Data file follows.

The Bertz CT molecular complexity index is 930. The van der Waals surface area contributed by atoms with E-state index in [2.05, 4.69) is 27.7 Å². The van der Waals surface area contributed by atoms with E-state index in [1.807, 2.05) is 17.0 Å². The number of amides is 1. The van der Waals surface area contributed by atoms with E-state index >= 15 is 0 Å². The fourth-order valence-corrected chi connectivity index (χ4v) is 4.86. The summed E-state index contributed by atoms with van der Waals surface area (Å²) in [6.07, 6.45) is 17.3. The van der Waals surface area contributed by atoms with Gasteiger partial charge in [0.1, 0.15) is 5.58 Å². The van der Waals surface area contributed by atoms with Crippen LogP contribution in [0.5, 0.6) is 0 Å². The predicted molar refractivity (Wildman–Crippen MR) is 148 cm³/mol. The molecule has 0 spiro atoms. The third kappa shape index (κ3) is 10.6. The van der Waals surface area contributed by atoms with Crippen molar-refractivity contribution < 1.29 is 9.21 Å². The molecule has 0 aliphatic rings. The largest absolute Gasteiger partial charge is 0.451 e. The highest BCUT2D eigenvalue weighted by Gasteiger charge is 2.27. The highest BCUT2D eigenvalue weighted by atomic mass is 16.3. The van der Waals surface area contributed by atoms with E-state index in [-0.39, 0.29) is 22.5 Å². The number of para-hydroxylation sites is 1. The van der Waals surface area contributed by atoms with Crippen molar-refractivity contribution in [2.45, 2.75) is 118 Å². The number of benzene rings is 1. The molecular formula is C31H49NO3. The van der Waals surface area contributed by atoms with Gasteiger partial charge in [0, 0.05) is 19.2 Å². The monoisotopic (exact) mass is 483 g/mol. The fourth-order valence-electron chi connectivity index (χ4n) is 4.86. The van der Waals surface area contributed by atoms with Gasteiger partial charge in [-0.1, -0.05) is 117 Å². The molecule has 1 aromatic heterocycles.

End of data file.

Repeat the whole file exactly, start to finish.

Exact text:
The Bertz CT molecular complexity index is 930. The van der Waals surface area contributed by atoms with E-state index in [2.05, 4.69) is 27.7 Å². The van der Waals surface area contributed by atoms with E-state index in [1.807, 2.05) is 17.0 Å². The number of amides is 1. The van der Waals surface area contributed by atoms with E-state index >= 15 is 0 Å². The fourth-order valence-corrected chi connectivity index (χ4v) is 4.86. The summed E-state index contributed by atoms with van der Waals surface area (Å²) in [6.07, 6.45) is 17.3. The van der Waals surface area contributed by atoms with Gasteiger partial charge in [0.1, 0.15) is 5.58 Å². The van der Waals surface area contributed by atoms with Crippen LogP contribution in [0.5, 0.6) is 0 Å². The predicted molar refractivity (Wildman–Crippen MR) is 148 cm³/mol. The molecule has 0 spiro atoms. The third kappa shape index (κ3) is 10.6. The van der Waals surface area contributed by atoms with Crippen molar-refractivity contribution < 1.29 is 9.21 Å². The molecule has 0 aliphatic rings. The largest absolute Gasteiger partial charge is 0.451 e. The highest BCUT2D eigenvalue weighted by Gasteiger charge is 2.27. The highest BCUT2D eigenvalue weighted by atomic mass is 16.3. The van der Waals surface area contributed by atoms with E-state index in [-0.39, 0.29) is 22.5 Å². The number of para-hydroxylation sites is 1. The van der Waals surface area contributed by atoms with Crippen molar-refractivity contribution in [2.45, 2.75) is 118 Å². The number of benzene rings is 1. The molecular formula is C31H49NO3. The van der Waals surface area contributed by atoms with Gasteiger partial charge in [0, 0.05) is 19.2 Å². The monoisotopic (exact) mass is 483 g/mol. The fourth-order valence-electron chi connectivity index (χ4n) is 4.86. The van der Waals surface area contributed by atoms with Gasteiger partial charge in [-0.1, -0.05) is 117 Å². The molecule has 1 aromatic heterocycles.